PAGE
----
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Economy

Small Business Commission holds listening session in Guntersville

Brandon Moseley

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Monday, the Alabama Small Business Commission held the first of four listening sessions with small business owners across the state ahead of the 2020 legislative session.

Lieutenant Governor Will Ainsworth (R) said that the public meetings and the surveys that participants fill out helps the Commission know what the concerns of the small business owners are concerned with so that the Commission can recommend legislation to the legislature to address those issues.

There has been a lot of efforts by the state to lure large business to the state; but most job growth comes from small business growth and expansion Ainsworth said.

The State Director of the National Federation of Independent Businesses (NFIB) Rosemary Elebash said that the Alabama Small Business Commission was created by the legislature during the Great Recession when more small businesses were closing than opening.

The NFIB is the nation’s leading small-business association.

“It is the duty of the commission to formulate policies encouraging innovation of small business in the state to discuss issues critical to the economic growth of small independent businesses and their interests,” Elebash said. 99.4 percent of all businesses in Alabama are small businesses and over half of the jobs in Alabama are with small businesses. The largest sector in Alabama are agriculture and forestry followed by construction.

Elebash said that five members of the commission have rolled off when their terms expired and Ainsworth has appointed new members. State Representative Joe Lovvorn (R-Auburn) is one of the new members, The members are diverse and include members from all of the business sectors in the state.

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Elebash said that the Commission has printed decals honoring the veterans who own businesses. The decals recognize the 25,000 veteran owned businesses in the state.

“We passed legislation that if you deliver less than $10,000 in sales to a municipality you do not have to get a delivery vehicle license in that municipality,” Elebash said. “One municipality in the Birmingham area decided that every business delivery vehicle must have a license.” The commission helped pass legislation that stated that there was just one license per business, not per vehicle. One North Alabama town decided that every business vehicle that drove through their town, whether they delivered anything there or not, had to have a business delivery license. We passed legislation to stop that.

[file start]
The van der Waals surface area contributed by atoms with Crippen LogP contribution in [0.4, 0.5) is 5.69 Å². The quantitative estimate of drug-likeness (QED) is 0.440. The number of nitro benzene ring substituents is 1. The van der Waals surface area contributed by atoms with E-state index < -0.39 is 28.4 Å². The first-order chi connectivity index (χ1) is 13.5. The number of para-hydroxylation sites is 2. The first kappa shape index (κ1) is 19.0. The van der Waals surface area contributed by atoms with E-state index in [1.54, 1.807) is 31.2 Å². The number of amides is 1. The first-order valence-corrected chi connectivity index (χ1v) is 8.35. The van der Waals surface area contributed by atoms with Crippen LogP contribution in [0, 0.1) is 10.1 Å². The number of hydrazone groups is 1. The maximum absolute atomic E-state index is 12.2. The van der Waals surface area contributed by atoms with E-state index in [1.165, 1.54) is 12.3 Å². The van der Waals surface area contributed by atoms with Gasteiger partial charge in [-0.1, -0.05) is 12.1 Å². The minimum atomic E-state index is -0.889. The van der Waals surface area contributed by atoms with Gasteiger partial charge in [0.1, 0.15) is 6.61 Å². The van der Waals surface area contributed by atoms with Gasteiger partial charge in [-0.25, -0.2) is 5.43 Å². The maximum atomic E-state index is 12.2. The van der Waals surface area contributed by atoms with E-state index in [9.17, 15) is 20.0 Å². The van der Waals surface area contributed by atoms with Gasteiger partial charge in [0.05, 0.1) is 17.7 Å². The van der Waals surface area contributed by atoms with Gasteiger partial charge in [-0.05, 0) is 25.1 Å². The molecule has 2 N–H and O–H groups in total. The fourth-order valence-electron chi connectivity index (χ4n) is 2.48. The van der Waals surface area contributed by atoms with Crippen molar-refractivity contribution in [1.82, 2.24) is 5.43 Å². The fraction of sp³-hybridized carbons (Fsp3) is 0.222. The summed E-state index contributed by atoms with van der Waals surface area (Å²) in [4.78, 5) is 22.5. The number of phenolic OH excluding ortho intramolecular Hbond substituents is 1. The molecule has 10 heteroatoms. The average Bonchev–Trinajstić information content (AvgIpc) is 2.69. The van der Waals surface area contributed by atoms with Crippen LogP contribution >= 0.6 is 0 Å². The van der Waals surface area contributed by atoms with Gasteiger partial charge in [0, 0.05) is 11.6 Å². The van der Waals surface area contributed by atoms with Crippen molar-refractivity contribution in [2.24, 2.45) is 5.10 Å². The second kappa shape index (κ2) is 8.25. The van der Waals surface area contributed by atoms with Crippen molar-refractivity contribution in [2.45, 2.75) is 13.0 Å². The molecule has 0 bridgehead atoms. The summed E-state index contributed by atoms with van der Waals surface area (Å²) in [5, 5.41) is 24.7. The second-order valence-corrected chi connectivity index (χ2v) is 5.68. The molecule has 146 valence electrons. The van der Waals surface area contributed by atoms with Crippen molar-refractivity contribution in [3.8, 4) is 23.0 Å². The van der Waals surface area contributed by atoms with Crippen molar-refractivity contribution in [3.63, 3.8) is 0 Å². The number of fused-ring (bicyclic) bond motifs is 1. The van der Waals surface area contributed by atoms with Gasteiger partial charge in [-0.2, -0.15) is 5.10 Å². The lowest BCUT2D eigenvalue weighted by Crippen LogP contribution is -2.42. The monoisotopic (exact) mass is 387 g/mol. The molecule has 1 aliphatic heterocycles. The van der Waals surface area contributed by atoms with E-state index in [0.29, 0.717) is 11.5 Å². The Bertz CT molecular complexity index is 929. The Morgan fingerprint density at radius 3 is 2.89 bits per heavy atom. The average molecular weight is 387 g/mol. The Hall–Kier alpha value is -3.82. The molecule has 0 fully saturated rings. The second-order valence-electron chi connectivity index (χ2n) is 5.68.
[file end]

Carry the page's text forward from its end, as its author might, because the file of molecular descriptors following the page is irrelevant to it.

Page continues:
Elebash said that the Commission lobbied the Public Service Commission so that small businesses who pay their bill on time and operate for a period of time can get their security deposits on their utility bills back and not at the close of the business. Alabama Power Company will now do a free inspection of a building for energy efficiency before a small business opens.

Elebash said that the Commission promotes Small Business Saturday. This was the tenth year to have done it. Across nation $19.6 billion was spent in small businesses this year on Small Business Saturday.

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The Commission also helped create Atlas Alabama, a website for small business owners. There they can get statistics and information useful to small business owners.

“Alabama has worked hard to create a business friendly climate that encourages the creation of new businesses and an opportunity for existing business to expand,” Elebash said. “Working together business owners and community and government leaders will continue to serve and support small businesses across the state.”

One of the businessmen in attendance said that the apprenticeship program would work better if the state had a longer summer vacation break. By the time you get a high school student trained and up to speed they are going back to school.

Ainsworth said that the workforce development commission will look at that issue.